Chinese President Xi Jinping, upon the invitation of the Queen Elizabeth II, will meet both the Queen and the British Prime Minister David Cameron with whom he is expected to talk the imprisoned Nobel Prize winner who was arrested for organising a petition urging for an end to one-party rule.
During the visit on Tuesday, the Queen will hold a welcoming ceremony for the president, and invite him for lunch and a formal dinner.
Xi will also hold talks with Prime Minister David Cameron and meet with parliamentary members and leaders of opposition parties prior to a speech detailing China's domestic and foreign policies.
Chinese President is criticised by several human rights organisations for 2010 Nobel Peace Prize winner Liu Xiabo’s imprisonment while Cameron has also been criticized by activists for turning a blind eye to China’s human right abuses.
Weeks before Xi Jinping’s visit to Britain, twelve Nobel Peace Prize winners had called on British Prime Minister David Cameron to call China publicly for the release of their fellow laureate, Liu Xiaobo and his wife.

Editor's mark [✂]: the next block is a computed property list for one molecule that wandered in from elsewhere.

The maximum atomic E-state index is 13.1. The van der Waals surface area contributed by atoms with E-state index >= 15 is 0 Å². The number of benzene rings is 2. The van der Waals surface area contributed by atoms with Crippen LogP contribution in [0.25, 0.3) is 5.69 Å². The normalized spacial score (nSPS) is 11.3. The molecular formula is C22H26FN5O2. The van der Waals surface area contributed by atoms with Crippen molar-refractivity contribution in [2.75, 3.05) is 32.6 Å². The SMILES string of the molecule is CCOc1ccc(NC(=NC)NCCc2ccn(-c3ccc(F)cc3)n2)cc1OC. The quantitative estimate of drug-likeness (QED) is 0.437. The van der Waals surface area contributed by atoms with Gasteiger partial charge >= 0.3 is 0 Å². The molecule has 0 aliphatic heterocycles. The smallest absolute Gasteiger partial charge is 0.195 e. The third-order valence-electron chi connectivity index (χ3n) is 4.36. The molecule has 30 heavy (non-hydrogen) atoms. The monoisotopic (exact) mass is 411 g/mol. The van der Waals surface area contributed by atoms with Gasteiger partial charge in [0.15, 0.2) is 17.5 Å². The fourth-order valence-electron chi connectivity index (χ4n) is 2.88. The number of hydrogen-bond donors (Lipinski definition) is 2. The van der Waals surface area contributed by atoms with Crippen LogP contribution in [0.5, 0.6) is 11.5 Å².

Led by South African Archbishop Desmond Tutu, they wrote to Cameron on September to force him to release the couple.
The letter read, "We believe that unless leaders like you take urgent action, both publicly and privately, that China will continue to believe it can act with impunity and without consequence for its behavior."
2010 Nobel Peace Prize winner Liu Xiaobo, who is now 59, involved in the 1989 Tiananmen Square pro-democracy protests crushed by the Chinese army and sentenced to 11 years in 2009 on charges for organizing a petition for an end to one-party rule.
China has praised Britain for its secrecy policy in dealing with rights issues, dealing with them behind the doors.
It is a policy that is more effective than public criticism, London claims.